EDMOND-Laverne Ransbottom just knew they would be bringing her son, Frederick, back home to her one day-she just didn’t realize it would take almost four decades to do so.
First Lt. Ransbottom was a fun-loving kid who adored going to Falls Creek with his friends from Tulsa, Riverside, and later, Cherokee Hills church after the family moved to Oklahoma City. He was an athlete who loved to play any sport and had planned to earn a degree in hospital administration at Oklahoma Baptist University. But, that was before he was drafted into the U.S. Army in 1966. Two years later, on May 12, 1968, he was in command of a 36-man reconnaissance patrol near Kham Duc in South Vietnam, when his position was overrun by a force of more than 5,000 North Vietnamese Army regulars.
It was the worst Mother’s Day in Laverne’s life.
Not knowing whether her eldest son was dead or alive, Laverne spent the next 38 years praying that “Freddy Jo,” as he was called by relatives, was not forgotten and being mistreated in a prisoner of war camp.
“As a parent, my worst fear was always that he was in enemy hands,” she said last week during an interview in her Edmond home. “It was a 24/7 nightmare that he was being mistreated.”
That nightmare finally ended in March 2006 when the family was notified that Frederick’s remains had been recovered in the spot on which he had given his life for his country. Ten months later on Jan. 13, 2007, Ransbottom, who had been posthumously promoted to the rank of Major, was buried in Memorial Park Cemetery south of Edmond.
Maj. Ransbottom was identified through dental records, the location of his remains and several personal items the search team found, including his billfold, identity card and 1965 high school ring from Putnam City High School in Oklahoma City.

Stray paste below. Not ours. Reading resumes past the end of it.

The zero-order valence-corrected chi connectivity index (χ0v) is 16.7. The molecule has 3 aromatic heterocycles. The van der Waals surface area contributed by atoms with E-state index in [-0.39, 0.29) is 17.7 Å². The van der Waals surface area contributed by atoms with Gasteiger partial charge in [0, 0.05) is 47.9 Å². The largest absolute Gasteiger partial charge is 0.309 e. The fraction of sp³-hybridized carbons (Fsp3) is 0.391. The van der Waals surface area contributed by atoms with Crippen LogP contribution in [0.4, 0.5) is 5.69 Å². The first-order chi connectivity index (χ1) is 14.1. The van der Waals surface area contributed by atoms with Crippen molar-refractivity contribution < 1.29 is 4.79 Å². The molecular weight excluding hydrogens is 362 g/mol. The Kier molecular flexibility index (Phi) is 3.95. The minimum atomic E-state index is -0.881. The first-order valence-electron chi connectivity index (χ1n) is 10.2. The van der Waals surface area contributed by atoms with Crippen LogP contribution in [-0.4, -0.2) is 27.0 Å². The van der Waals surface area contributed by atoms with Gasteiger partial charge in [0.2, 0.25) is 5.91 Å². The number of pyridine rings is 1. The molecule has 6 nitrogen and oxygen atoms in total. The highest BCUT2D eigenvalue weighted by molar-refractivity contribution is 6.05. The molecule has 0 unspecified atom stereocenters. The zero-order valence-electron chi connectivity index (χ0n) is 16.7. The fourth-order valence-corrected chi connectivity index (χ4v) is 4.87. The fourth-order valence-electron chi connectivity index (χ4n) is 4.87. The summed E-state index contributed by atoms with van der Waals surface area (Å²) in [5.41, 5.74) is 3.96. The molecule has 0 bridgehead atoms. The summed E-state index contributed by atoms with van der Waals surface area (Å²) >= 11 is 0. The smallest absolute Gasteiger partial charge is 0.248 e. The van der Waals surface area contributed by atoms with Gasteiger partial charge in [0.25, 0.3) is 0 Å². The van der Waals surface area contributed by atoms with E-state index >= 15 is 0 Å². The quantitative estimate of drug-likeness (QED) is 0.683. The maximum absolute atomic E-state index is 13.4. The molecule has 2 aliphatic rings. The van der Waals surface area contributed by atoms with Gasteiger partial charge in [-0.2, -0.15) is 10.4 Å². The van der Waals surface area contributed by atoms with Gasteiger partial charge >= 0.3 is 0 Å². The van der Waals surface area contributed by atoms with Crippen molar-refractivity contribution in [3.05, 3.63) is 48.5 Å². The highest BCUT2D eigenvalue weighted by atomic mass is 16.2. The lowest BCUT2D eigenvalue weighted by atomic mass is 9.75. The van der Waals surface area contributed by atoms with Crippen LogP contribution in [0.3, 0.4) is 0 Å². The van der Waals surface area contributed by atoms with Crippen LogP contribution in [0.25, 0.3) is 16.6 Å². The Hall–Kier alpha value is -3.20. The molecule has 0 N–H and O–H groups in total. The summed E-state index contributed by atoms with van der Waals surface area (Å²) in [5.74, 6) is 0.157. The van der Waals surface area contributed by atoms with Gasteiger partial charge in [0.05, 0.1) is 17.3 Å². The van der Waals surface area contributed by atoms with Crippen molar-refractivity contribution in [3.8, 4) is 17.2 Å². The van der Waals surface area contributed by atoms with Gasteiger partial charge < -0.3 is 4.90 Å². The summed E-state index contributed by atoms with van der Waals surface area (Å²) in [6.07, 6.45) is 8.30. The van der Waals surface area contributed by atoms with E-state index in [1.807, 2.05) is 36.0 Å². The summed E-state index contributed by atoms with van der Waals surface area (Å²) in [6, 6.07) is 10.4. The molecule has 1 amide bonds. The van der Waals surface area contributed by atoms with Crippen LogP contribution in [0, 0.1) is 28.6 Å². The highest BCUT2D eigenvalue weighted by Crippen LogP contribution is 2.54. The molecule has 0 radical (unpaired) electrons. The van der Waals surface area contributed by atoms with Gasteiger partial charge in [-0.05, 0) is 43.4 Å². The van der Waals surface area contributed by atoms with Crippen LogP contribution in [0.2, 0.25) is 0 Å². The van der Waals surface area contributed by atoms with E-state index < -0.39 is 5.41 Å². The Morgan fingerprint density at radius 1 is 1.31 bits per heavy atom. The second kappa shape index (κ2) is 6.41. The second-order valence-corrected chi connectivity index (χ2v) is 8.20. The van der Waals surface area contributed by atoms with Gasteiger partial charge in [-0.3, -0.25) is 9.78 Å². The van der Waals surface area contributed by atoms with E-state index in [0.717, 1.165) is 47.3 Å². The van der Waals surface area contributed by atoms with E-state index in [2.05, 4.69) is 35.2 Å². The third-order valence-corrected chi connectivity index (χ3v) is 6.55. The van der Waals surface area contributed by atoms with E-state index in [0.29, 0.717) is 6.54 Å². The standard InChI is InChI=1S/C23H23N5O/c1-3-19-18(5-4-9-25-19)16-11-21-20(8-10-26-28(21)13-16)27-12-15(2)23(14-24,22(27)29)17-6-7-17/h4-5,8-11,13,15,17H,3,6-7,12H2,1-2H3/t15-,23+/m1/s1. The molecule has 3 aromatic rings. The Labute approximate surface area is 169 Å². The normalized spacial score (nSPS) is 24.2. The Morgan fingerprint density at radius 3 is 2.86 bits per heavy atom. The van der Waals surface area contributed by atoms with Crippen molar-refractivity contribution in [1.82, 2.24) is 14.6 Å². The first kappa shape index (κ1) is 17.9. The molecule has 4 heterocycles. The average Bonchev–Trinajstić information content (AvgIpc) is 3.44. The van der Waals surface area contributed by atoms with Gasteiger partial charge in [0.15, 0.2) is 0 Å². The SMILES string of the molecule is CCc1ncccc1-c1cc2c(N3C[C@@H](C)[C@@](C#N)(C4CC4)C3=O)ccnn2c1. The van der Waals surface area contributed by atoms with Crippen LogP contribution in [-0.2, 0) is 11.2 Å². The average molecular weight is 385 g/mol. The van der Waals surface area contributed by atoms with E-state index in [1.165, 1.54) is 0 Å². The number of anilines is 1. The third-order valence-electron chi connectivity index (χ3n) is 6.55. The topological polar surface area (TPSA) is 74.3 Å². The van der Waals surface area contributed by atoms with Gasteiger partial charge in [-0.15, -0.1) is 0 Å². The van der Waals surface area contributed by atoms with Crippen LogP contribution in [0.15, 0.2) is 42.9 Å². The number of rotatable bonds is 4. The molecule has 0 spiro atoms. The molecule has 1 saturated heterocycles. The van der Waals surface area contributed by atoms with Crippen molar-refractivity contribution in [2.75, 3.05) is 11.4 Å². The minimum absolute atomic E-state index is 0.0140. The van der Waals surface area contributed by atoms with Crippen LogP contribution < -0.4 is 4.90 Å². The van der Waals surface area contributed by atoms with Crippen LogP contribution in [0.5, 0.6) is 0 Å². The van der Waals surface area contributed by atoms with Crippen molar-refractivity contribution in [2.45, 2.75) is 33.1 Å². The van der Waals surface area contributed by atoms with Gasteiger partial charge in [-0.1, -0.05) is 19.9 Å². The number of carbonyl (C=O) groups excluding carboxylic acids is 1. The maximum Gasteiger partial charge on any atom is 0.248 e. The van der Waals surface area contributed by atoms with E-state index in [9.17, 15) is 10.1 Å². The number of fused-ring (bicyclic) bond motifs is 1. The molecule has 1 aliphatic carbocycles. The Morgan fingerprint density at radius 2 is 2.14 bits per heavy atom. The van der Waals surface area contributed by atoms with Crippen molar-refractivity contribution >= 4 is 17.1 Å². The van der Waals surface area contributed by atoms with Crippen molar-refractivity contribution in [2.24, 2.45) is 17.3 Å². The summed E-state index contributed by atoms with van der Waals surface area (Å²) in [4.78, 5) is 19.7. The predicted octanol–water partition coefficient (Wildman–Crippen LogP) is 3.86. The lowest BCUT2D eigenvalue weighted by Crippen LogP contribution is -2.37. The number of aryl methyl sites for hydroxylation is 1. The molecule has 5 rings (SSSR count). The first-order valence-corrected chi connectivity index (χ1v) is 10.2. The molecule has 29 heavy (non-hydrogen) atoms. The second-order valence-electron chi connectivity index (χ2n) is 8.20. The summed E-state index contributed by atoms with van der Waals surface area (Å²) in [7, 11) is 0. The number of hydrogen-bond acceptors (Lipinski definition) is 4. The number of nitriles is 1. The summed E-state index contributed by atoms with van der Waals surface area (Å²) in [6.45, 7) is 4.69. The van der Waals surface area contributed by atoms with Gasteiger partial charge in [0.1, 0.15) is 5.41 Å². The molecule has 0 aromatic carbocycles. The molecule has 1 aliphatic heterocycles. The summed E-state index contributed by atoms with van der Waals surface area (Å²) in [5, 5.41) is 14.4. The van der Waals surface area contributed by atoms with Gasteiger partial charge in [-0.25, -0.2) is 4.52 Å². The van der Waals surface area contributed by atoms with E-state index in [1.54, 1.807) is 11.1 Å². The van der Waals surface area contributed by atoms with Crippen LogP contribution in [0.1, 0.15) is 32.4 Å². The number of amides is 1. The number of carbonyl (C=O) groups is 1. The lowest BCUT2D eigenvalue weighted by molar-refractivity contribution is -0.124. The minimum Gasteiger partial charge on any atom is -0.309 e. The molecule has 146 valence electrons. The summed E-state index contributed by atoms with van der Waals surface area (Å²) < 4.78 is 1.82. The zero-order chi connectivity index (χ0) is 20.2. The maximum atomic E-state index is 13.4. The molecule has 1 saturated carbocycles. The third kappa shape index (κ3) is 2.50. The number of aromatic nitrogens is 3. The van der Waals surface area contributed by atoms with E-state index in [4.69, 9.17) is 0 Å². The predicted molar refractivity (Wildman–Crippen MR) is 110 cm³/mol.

Laverne, whose husband, Frederick Arthur Ransbottom, died of lung cancer in 1989, admitted that her four-decade wait was a difficult one.
“In order to keep my sanity I had to adjust my thinking about my faith in a different way,” she said. “I had prayed constantly for God to bring him home. But, I had to finally give him up to the Lord.”
She also admits that her faith was tested by the ordeal.
“There were times that my faith was not that strong,” she said quietly. “I’m just human enough to admit it. My thoughts were, ‘God, why this kid, he’s such a good kid. Why him? He was the kid that almost always was faithful. Lord, why this kid?’ And, the Scripture, “And we know that all things work together for good to them that love God, to them who are the called according to his purpose” (Rom. 8:28 KJV), what does that mean? How in the world can I apply that to me, to him and to us?”
Still, Laverne, a member of Edmond, Henderson Hills, knew her God would help her get through the pain.
“He told me to keep on keeping on,” she asserted. “It was God (acting) in His own time. I wish to goodness He had done it sooner, but He didn’t.”
Laverne smiled as she remembered Freddy Joe’s winsome ways. One incident stands out, especially.
“A couple of years after he went missing, a girl called one evening and wanted to talk to him,” she recalled. “I told her he was missing in action, and that I wished I could put him on the phone. She was mortified, and she said, ‘I went to Falls Creek and one of the wooden benches had his name and phone number on it and it said, ‘call me anytime,’ so that’s what I’m doing.’
“We got such a kick out of that, because it was so much like him. I’d love to have seen that old bench he wrote on; you know he was listening to the preacher at the time!”
As fun loving as he was, Ransbottom was a born leader admired and respected by his fellow soldiers. The unit’s senior medic, Allen “Doc” Hoe, who was on leave in Tokyo at the time of the attack, and now lives in Hawaii, said of him, “Lt. Ransbottom was ‘awesome.’ He was a soldier’s soldier . . . a breath of fresh air. We were all very young and he cared about us, and he showed it.”
As Independence Day approaches, Laverne Ransbottom’s heart is filled with gratitude for the men and women of the search team who finally brought her son, who was posthumously awarded the Silver Star and Purple Heart for his heroism, home to her.
“His remains being found is a miracle,” she said. “It was the 17th time they had gone into the area, and they had never found remains in the dirt like that before except from an airplane crash. It was God’s miracle, and in His own time.”
And, while she had to wait what seemed like an eternity to get her son back, Laverne admits God had a good reason for it all.
“There has to be a purpose for it; I’m just not really sure what it is,” she said. “Maybe it was necessary for me to help the next person get through a similar ordeal. Still, the valley seemed like an awful deep and wide one when I was going through it.”